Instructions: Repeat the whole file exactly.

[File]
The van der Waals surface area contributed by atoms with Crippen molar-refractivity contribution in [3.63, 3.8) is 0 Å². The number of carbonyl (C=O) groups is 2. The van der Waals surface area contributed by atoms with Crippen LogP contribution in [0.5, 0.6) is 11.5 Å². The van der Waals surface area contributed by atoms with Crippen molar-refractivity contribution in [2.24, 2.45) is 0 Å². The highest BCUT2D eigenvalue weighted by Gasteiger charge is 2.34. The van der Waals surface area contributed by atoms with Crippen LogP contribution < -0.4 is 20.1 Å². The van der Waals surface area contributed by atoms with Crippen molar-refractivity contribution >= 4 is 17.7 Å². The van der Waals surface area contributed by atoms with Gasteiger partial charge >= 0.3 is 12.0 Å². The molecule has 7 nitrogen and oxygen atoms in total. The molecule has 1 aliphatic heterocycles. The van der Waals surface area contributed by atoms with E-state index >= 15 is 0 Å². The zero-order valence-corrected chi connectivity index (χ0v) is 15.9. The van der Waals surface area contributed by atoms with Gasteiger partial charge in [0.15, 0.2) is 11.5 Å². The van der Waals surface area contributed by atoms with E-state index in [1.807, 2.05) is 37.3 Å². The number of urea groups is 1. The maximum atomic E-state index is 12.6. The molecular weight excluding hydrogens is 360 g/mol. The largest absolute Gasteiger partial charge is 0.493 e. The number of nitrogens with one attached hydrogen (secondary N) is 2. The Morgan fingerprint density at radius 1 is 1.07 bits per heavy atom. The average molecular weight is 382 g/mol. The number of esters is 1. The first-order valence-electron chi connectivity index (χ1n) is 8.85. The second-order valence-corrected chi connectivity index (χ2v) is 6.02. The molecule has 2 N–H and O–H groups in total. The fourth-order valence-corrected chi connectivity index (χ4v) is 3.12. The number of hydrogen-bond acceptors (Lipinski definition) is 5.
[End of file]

The van der Waals surface area contributed by atoms with Crippen molar-refractivity contribution in [3.63, 3.8) is 0 Å². The number of carbonyl (C=O) groups is 2. The van der Waals surface area contributed by atoms with Crippen LogP contribution in [0.5, 0.6) is 11.5 Å². The van der Waals surface area contributed by atoms with Crippen molar-refractivity contribution in [2.24, 2.45) is 0 Å². The highest BCUT2D eigenvalue weighted by Gasteiger charge is 2.34. The van der Waals surface area contributed by atoms with Crippen LogP contribution < -0.4 is 20.1 Å². The van der Waals surface area contributed by atoms with Crippen molar-refractivity contribution >= 4 is 17.7 Å². The van der Waals surface area contributed by atoms with Gasteiger partial charge >= 0.3 is 12.0 Å². The molecule has 7 nitrogen and oxygen atoms in total. The molecule has 1 aliphatic heterocycles. The van der Waals surface area contributed by atoms with E-state index >= 15 is 0 Å². The zero-order valence-corrected chi connectivity index (χ0v) is 15.9. The van der Waals surface area contributed by atoms with Gasteiger partial charge in [0.15, 0.2) is 11.5 Å². The van der Waals surface area contributed by atoms with E-state index in [1.807, 2.05) is 37.3 Å². The number of urea groups is 1. The maximum atomic E-state index is 12.6. The molecular weight excluding hydrogens is 360 g/mol. The largest absolute Gasteiger partial charge is 0.493 e. The number of nitrogens with one attached hydrogen (secondary N) is 2. The Morgan fingerprint density at radius 1 is 1.07 bits per heavy atom. The average molecular weight is 382 g/mol. The number of esters is 1. The first-order valence-electron chi connectivity index (χ1n) is 8.85. The second-order valence-corrected chi connectivity index (χ2v) is 6.02. The molecule has 2 N–H and O–H groups in total. The fourth-order valence-corrected chi connectivity index (χ4v) is 3.12. The number of hydrogen-bond acceptors (Lipinski definition) is 5.